So, last week I was happily shifting fences in the goat pasture and getting a genuine frisson from the 3rd in a stirring performance led by Leonard Bernstein.  The symphony reached its triumphant conclusion.  As the last chord was still barely ringing, but before the announcer could speak, Aileen--one of our louder sheep, who had been watching me from the other side of the fence and looking longingly at the fresh new pasture I had opened up--let out a jarring BAAAAAAWWWW.  But you know, Mahler was fond of juxtapositions of the the goofy and the serious (I mean, look at all those klezmer bands sprinkled throughout the symphonies) and also loved the pastoral.  So, it kind of worked.

Today I was shifting fences, again (for the sheep, this time) and listening to the 7th with Jimmy Levine and the CSO.  I think I was a freshman at college when I realized that the opening notes of the original "Star Trek" theme are the same as the opening notes of the Mahler 1st.  Well, just then I realized that the horn call that introduces the second theme of the first movement of the 7th is the prototype of the horn theme in the original "Star Trek" theme.  Interesting, at least to me.  I have to wonder if it was a conscious choice by the TV show's composer.  

Wednesday, May 3, 2017

Wednesday Wordage, Occam's Razor Edition

It's been over 100 days that Lord Damp Nut has been my president.  Pretty much every one of those days, I have listened to some news on the radio, or read some in the paper or on this very screen.  About as often, some commentator or analyst or wise person has been interviewed about the latest outre behavior of our president, and the answers have always been pretty wild.  He did this crazy thing: well, perhaps it was a strategic move to keep his opponents off balance.  He said this bald lie: well, perhaps he misinterpreted this actual, obscure, and irrelevant fact.  He proposed this egregious policy:  well, there's no doubt that that will appeal to his base, and strengthen his position for further bargaining.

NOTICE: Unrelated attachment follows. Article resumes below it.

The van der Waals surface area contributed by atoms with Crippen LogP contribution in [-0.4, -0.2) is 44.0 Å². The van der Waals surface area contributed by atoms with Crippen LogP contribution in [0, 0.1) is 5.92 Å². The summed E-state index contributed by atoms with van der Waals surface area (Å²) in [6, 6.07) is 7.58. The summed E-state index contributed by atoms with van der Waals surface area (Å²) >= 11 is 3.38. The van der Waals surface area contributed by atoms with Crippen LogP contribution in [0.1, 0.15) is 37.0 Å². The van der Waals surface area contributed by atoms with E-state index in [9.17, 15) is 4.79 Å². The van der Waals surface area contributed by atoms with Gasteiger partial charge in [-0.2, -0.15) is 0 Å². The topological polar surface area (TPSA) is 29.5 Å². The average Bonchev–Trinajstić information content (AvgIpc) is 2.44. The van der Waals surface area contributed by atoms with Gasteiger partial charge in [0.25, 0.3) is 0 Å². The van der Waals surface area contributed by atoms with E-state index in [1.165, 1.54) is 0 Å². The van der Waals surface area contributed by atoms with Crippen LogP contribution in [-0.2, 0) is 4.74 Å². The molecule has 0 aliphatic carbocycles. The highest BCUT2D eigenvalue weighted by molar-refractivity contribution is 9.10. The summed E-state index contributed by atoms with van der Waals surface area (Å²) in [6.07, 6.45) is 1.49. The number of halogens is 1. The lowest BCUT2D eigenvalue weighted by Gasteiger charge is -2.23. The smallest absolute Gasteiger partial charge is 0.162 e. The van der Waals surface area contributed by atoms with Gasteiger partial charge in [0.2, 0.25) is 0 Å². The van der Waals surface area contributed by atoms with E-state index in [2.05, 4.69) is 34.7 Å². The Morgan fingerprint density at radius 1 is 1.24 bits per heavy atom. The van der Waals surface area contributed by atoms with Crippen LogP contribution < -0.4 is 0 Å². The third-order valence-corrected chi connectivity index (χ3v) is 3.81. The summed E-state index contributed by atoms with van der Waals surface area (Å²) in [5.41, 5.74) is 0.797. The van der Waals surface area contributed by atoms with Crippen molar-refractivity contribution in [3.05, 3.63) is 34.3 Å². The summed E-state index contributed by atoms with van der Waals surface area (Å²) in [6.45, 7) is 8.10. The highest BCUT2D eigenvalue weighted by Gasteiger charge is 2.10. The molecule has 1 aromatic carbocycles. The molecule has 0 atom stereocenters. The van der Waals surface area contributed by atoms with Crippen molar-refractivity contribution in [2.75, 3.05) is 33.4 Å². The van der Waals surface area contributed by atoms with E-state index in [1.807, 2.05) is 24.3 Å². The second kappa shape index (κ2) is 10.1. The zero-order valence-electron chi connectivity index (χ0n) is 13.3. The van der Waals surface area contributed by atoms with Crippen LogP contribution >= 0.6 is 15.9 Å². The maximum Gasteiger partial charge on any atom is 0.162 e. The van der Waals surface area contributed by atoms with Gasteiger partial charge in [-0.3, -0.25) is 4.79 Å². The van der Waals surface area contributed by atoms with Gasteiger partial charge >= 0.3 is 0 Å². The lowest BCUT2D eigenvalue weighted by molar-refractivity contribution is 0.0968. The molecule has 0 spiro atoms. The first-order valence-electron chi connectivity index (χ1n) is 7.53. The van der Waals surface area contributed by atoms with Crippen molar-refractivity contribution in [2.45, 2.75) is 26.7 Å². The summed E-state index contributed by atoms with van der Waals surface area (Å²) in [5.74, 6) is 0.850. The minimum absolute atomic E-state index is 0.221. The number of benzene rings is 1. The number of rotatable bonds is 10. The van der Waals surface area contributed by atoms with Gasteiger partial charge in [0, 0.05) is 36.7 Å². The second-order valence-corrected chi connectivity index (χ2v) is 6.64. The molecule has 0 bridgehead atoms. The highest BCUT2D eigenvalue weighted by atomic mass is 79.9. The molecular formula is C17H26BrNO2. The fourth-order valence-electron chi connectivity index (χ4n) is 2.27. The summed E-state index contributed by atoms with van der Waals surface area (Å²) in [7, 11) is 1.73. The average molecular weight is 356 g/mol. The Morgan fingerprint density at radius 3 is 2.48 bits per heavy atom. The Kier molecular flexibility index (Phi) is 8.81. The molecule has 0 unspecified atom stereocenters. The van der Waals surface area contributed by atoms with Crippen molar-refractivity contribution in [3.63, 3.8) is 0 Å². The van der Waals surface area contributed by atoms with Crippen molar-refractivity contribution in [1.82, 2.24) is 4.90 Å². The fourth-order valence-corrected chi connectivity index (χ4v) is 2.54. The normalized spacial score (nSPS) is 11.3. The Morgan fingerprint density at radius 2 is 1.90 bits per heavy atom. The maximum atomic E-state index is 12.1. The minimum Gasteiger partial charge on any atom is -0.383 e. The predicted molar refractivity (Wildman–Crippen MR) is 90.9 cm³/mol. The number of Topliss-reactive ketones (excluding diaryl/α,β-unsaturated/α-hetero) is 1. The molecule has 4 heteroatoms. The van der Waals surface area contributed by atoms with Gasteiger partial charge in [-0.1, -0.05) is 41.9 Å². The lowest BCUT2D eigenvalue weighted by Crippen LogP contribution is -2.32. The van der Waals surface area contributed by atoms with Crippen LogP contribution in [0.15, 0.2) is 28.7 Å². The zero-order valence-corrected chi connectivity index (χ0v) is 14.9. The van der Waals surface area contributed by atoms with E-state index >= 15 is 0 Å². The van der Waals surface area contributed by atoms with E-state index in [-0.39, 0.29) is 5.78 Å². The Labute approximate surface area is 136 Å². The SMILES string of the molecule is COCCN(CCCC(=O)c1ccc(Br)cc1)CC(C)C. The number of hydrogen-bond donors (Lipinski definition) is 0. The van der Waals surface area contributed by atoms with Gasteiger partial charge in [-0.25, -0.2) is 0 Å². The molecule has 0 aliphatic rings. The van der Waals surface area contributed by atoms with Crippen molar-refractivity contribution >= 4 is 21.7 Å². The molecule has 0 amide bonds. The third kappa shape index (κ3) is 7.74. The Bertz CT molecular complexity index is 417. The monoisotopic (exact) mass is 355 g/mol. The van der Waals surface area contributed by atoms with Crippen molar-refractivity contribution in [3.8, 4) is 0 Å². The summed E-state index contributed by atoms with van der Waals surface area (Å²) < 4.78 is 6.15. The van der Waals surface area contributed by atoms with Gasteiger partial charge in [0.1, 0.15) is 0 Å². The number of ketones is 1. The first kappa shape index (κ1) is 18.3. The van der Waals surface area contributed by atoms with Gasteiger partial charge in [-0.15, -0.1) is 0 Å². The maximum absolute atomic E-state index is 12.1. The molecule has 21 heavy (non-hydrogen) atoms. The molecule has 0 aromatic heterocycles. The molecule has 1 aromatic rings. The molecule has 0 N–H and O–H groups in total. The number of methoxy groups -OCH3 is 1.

The commentariat spend a lot of time and effort finding polite and acceptable ways to explain our president's behavior.  There is generally the assumption that he is a rational actor, has some strategic vision, intelligence, and understanding.  A myriad of erratic behaviors and statements have generated an equal number of inadequate explanatory hypotheses.

As a body, the folks who try to explain Lord Damp Nut's behavior on the radio have either forgotten or chosen to ignore Occam's Razor, which urges us to avoid unnecessarily complicated explanations (I know this is not the original formulation, but it will suffice).  All the questions asked of these learned analysts, political insiders, journalists, and talking heads--all of them--can be answered by one statement:  Our president is ignorant, unintelligent, willfully uninformed, a narcissistic pathological liar, and a bigot.  Seriously, I have heard hours of radio where dozens of people have danced around these questions, and seem to be unable or unwilling to point to the elephant in the room, indeed, even adamantly deny the existence of the elephant ("There's no doubt that President Trump is a very intelligent man" is one statement I have actually heard from a pundit, despite all evidence, and which has led me to write this).  It is frustrating.